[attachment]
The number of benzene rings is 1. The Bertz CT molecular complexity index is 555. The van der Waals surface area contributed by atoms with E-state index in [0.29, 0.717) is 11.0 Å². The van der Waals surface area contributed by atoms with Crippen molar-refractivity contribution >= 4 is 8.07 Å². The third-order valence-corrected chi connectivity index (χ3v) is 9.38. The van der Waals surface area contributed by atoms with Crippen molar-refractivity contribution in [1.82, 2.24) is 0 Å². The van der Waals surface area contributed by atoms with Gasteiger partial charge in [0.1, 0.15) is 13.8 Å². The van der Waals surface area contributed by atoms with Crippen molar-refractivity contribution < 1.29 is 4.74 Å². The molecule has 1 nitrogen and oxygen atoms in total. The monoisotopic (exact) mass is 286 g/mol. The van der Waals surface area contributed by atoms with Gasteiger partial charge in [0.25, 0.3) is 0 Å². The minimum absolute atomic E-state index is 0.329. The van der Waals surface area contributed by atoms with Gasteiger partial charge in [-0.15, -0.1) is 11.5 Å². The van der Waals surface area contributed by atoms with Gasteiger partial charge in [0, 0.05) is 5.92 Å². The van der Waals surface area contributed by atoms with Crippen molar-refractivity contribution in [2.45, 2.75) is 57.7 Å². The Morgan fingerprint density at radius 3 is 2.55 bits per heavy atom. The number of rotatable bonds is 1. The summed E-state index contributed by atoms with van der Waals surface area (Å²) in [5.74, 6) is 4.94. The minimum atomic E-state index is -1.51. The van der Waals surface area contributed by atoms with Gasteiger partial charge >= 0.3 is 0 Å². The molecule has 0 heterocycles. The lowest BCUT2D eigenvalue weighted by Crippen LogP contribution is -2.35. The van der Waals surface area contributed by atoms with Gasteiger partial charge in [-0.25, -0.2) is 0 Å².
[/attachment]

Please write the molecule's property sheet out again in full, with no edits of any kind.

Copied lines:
The number of benzene rings is 1. The Bertz CT molecular complexity index is 555. The van der Waals surface area contributed by atoms with E-state index in [0.29, 0.717) is 11.0 Å². The van der Waals surface area contributed by atoms with Crippen molar-refractivity contribution >= 4 is 8.07 Å². The third-order valence-corrected chi connectivity index (χ3v) is 9.38. The van der Waals surface area contributed by atoms with Crippen molar-refractivity contribution in [1.82, 2.24) is 0 Å². The van der Waals surface area contributed by atoms with Gasteiger partial charge in [0.1, 0.15) is 13.8 Å². The van der Waals surface area contributed by atoms with Crippen molar-refractivity contribution < 1.29 is 4.74 Å². The molecule has 1 nitrogen and oxygen atoms in total. The monoisotopic (exact) mass is 286 g/mol. The van der Waals surface area contributed by atoms with Gasteiger partial charge in [0.25, 0.3) is 0 Å². The minimum absolute atomic E-state index is 0.329. The van der Waals surface area contributed by atoms with Gasteiger partial charge in [-0.15, -0.1) is 11.5 Å². The van der Waals surface area contributed by atoms with Gasteiger partial charge in [0, 0.05) is 5.92 Å². The van der Waals surface area contributed by atoms with Crippen molar-refractivity contribution in [2.45, 2.75) is 57.7 Å². The Morgan fingerprint density at radius 3 is 2.55 bits per heavy atom. The number of rotatable bonds is 1. The summed E-state index contributed by atoms with van der Waals surface area (Å²) in [5.74, 6) is 4.94. The minimum atomic E-state index is -1.51. The van der Waals surface area contributed by atoms with Gasteiger partial charge >= 0.3 is 0 Å². The molecule has 0 heterocycles. The lowest BCUT2D eigenvalue weighted by Crippen LogP contribution is -2.35. The van der Waals surface area contributed by atoms with Gasteiger partial charge in [-0.25, -0.2) is 0 Å².